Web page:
We arrived at the famous volcanic crater-lake of Laguna Quilotoa about 14km north of Zumbahua. The winds were fierce and cold, but that didn’t stop us from tackling the walk down into the crater 280m to the mirror-green lake. According to guide books, the hike down takes a half hour and the hike back up twice that. We were told you could take a donkey back up for $10, which, once we started the steep and slippery downhill slog, we determined we would absolutely do.
I’m extremely cautious on downhill hikes, especially if the surface is slippery gravel atop a hard rock surface, which this was. It was incredibly steep. Even using hiking poles I was very slow and I kept losing my footing. It took us a full hour to get to the bottom. Mike insists that I’m a terrible descender as I tend to lean back instead of forward, not trusting gravity to take me downhill safely.
At the bottom, it seemed donkeys and horses were in short supply and the daunting prospect of climbing back up that slippery slope, especially at the altitude of 12,800 feet, had me in tears. Mike tried to console me and insist we’d find a ride back up, but I had my doubts. It was touch and go as I contemplated a two-hour hike back up.
Finally, at long last, we found a donkey and a horse to take us back up. The donkey took a lot of stubborn rest breaks and the boy was panting away during the donkey’s stops. Though I felt horrible putting the donkey and the boy handler through all of that, I also felt relieved that I didn’t have to make that challenging climb.
There is also a rim hike around the crater that is estimated to take 4-5 hours. We talked to a young Dutch couple who said they had hiked that trail “in the typical Dutch style – fast!” They said it was a scary narrow path often bordering steep precipices. They wished they had slowed down and enjoyed it more.
We left the cold winds of Quilotoa behind and started our drive back after I bought a huge wool poncho in a sprawling gift shop. I thought I might wear it at Cotopaxi where it is notoriously cold.
All along the highway, spaced at what seemed equal distances, were solitary dogs, either lying on the side or even in the middle of the road. We figured they had staked out their territory and were waiting or hoping for food. We jokingly called it “Señor Perro Highway.”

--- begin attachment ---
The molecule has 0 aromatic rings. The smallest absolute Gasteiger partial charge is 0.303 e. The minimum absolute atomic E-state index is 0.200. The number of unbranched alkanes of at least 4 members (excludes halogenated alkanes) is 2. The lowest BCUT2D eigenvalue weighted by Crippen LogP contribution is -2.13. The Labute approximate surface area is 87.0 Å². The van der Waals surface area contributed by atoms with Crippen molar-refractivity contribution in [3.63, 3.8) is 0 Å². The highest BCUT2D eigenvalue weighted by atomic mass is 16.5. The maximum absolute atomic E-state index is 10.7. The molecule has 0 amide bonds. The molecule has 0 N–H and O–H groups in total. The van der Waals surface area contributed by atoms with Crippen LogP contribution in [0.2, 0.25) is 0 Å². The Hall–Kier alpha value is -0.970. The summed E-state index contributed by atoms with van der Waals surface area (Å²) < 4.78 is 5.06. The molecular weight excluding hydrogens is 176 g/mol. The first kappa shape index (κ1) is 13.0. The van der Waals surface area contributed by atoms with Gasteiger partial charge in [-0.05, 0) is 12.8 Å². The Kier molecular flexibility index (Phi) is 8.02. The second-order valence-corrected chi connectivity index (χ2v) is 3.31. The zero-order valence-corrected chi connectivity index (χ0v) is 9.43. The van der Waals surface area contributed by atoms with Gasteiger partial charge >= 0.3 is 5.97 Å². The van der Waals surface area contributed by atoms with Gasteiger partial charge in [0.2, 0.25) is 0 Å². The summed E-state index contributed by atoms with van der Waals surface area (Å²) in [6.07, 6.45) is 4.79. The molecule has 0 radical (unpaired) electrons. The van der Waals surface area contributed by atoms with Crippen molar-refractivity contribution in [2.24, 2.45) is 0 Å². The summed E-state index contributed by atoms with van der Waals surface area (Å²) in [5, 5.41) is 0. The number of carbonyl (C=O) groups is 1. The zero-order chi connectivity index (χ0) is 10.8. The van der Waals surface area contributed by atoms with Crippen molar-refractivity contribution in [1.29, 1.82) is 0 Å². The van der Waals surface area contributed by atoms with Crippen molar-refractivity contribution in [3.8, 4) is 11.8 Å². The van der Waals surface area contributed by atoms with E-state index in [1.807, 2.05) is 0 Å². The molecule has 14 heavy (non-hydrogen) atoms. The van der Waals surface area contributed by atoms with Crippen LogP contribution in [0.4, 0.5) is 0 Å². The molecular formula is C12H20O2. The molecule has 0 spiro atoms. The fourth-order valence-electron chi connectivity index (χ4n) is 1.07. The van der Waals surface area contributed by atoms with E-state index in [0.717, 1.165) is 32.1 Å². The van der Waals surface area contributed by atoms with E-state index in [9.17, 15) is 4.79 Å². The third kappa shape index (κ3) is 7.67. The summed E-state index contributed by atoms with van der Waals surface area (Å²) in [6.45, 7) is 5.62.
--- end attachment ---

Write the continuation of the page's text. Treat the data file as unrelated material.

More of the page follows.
On our drive back from Quilotoa, the sun peeked out and washed the landscape in golden light. We stopped again at the little art gallery/café near Tigua for another cappucino and enjoyed views of the heights. We met Cuillar’s father who was manning the shop but we didn’t buy any of his paintings.
As we continued on another hour, we were able to catch views of the mighty Volcán Cotopaxi.
Return to Latacunga
We had another relaxing hot tub soak back in our room then we walked down several sets of steep steps to Terraza Resto Bar. Mike got a fancy rainbow colored shot, Barbados Sunrise (Ron blanco, curazao azul, granaidna, zumode naranja). I enjoyed a delicious meal of Tacos de Pollo (tortilla de maiz, rellena de pollo, fréjol, nachos, pico de gallo, guacamole). Mike enjoyed a Hamburguesa: a Lo Mero Mero (carne, jalapeños, guacamole, nachos, queso cheddar y queso fundido) and French fries.
It was a lovely end to a fun but challenging day. Even though the descent down into the crater was super stressful, I was glad we did it instead of simply driving all that way and looking at it from the mirador (overlook). We had a true experience instead of simply checking off √ the want-to-see list. 🙂
Here’s a little video of our time in Latacunga & Quilotoa.
Steps 13,935; Miles: 5.82.
Awesome sights, Cathy. Got to admire their spirit rebuilding so many times, and I like the paintings too.
Thank you, Jo. It was a beautiful place, despite being icy cold and windy, and scarily steep. I love those paintings too!
The crater lake is just stunning. I think I’d have chickened out of the hike though.
We thought it was beautiful, Anabel. That hike was one for the memory books, and not in a good way! But I’m glad I did it despite the challenges. It made the experience more immersive. 🙂
LikeLiked by 1 person
Comments are closed.